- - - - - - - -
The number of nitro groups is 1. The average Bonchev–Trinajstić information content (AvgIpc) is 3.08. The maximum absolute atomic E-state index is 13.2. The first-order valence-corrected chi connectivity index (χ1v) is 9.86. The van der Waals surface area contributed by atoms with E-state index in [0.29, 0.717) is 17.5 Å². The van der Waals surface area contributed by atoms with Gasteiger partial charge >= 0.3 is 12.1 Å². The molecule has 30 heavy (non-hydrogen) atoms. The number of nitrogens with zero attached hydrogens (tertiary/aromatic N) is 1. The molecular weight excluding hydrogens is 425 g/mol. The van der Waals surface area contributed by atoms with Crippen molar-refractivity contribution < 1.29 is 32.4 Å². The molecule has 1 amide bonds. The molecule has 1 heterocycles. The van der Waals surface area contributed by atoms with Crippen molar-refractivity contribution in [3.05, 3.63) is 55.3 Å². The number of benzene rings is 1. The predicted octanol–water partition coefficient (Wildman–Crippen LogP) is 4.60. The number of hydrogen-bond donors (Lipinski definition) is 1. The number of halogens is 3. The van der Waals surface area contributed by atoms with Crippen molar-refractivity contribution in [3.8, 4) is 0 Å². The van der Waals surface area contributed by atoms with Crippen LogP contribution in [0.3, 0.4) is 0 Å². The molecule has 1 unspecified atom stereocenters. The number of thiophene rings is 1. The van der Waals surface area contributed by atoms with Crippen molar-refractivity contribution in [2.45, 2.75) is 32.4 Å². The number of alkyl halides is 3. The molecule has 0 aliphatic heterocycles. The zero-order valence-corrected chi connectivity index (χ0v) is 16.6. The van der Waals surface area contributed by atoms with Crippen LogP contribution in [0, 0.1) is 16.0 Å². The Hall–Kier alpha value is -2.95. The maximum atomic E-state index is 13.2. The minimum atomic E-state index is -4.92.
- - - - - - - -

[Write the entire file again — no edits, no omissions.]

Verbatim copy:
The number of nitro groups is 1. The average Bonchev–Trinajstić information content (AvgIpc) is 3.08. The maximum absolute atomic E-state index is 13.2. The first-order valence-corrected chi connectivity index (χ1v) is 9.86. The van der Waals surface area contributed by atoms with E-state index in [0.29, 0.717) is 17.5 Å². The van der Waals surface area contributed by atoms with Gasteiger partial charge >= 0.3 is 12.1 Å². The molecule has 30 heavy (non-hydrogen) atoms. The number of nitrogens with zero attached hydrogens (tertiary/aromatic N) is 1. The molecular weight excluding hydrogens is 425 g/mol. The van der Waals surface area contributed by atoms with Crippen molar-refractivity contribution < 1.29 is 32.4 Å². The molecule has 1 amide bonds. The molecule has 1 heterocycles. The van der Waals surface area contributed by atoms with Crippen molar-refractivity contribution in [3.05, 3.63) is 55.3 Å². The number of benzene rings is 1. The predicted octanol–water partition coefficient (Wildman–Crippen LogP) is 4.60. The number of hydrogen-bond donors (Lipinski definition) is 1. The number of halogens is 3. The van der Waals surface area contributed by atoms with Crippen molar-refractivity contribution in [3.8, 4) is 0 Å². The van der Waals surface area contributed by atoms with Crippen LogP contribution in [0.3, 0.4) is 0 Å². The molecule has 1 unspecified atom stereocenters. The number of thiophene rings is 1. The van der Waals surface area contributed by atoms with Crippen molar-refractivity contribution in [2.45, 2.75) is 32.4 Å². The number of alkyl halides is 3. The molecule has 0 aliphatic heterocycles. The zero-order valence-corrected chi connectivity index (χ0v) is 16.6. The van der Waals surface area contributed by atoms with Crippen LogP contribution in [0, 0.1) is 16.0 Å². The Hall–Kier alpha value is -2.95. The maximum atomic E-state index is 13.2. The minimum atomic E-state index is -4.92.